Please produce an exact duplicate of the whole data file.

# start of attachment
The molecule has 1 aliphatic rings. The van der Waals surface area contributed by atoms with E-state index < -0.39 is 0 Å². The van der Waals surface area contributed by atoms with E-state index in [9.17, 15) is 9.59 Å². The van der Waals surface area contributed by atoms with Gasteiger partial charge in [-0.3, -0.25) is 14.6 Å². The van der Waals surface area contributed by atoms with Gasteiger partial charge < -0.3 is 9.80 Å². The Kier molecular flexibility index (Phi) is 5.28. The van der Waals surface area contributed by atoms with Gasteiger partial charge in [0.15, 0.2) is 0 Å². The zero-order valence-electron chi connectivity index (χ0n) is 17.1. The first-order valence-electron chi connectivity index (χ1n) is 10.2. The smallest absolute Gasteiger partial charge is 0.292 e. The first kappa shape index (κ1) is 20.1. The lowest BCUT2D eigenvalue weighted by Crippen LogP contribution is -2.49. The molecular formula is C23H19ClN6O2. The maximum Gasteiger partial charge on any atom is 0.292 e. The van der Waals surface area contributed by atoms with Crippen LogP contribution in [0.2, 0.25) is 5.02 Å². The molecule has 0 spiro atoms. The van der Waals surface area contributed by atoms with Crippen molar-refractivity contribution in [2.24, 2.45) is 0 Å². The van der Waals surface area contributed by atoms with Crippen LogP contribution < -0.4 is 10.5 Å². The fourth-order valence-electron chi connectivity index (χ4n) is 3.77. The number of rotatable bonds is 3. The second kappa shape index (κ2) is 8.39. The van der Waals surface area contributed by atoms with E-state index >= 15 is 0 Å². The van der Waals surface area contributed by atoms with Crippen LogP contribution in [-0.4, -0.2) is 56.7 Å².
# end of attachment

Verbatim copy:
The molecule has 1 aliphatic rings. The van der Waals surface area contributed by atoms with E-state index < -0.39 is 0 Å². The van der Waals surface area contributed by atoms with E-state index in [9.17, 15) is 9.59 Å². The van der Waals surface area contributed by atoms with Gasteiger partial charge in [-0.3, -0.25) is 14.6 Å². The van der Waals surface area contributed by atoms with Gasteiger partial charge < -0.3 is 9.80 Å². The Kier molecular flexibility index (Phi) is 5.28. The van der Waals surface area contributed by atoms with Gasteiger partial charge in [0.15, 0.2) is 0 Å². The zero-order valence-electron chi connectivity index (χ0n) is 17.1. The first-order valence-electron chi connectivity index (χ1n) is 10.2. The smallest absolute Gasteiger partial charge is 0.292 e. The first kappa shape index (κ1) is 20.1. The lowest BCUT2D eigenvalue weighted by Crippen LogP contribution is -2.49. The molecular formula is C23H19ClN6O2. The maximum Gasteiger partial charge on any atom is 0.292 e. The van der Waals surface area contributed by atoms with Crippen LogP contribution in [0.2, 0.25) is 5.02 Å². The molecule has 0 spiro atoms. The van der Waals surface area contributed by atoms with Crippen molar-refractivity contribution in [2.24, 2.45) is 0 Å². The van der Waals surface area contributed by atoms with Crippen LogP contribution < -0.4 is 10.5 Å². The fourth-order valence-electron chi connectivity index (χ4n) is 3.77. The number of rotatable bonds is 3. The second kappa shape index (κ2) is 8.39. The van der Waals surface area contributed by atoms with E-state index >= 15 is 0 Å². The van der Waals surface area contributed by atoms with Crippen LogP contribution in [-0.4, -0.2) is 56.7 Å².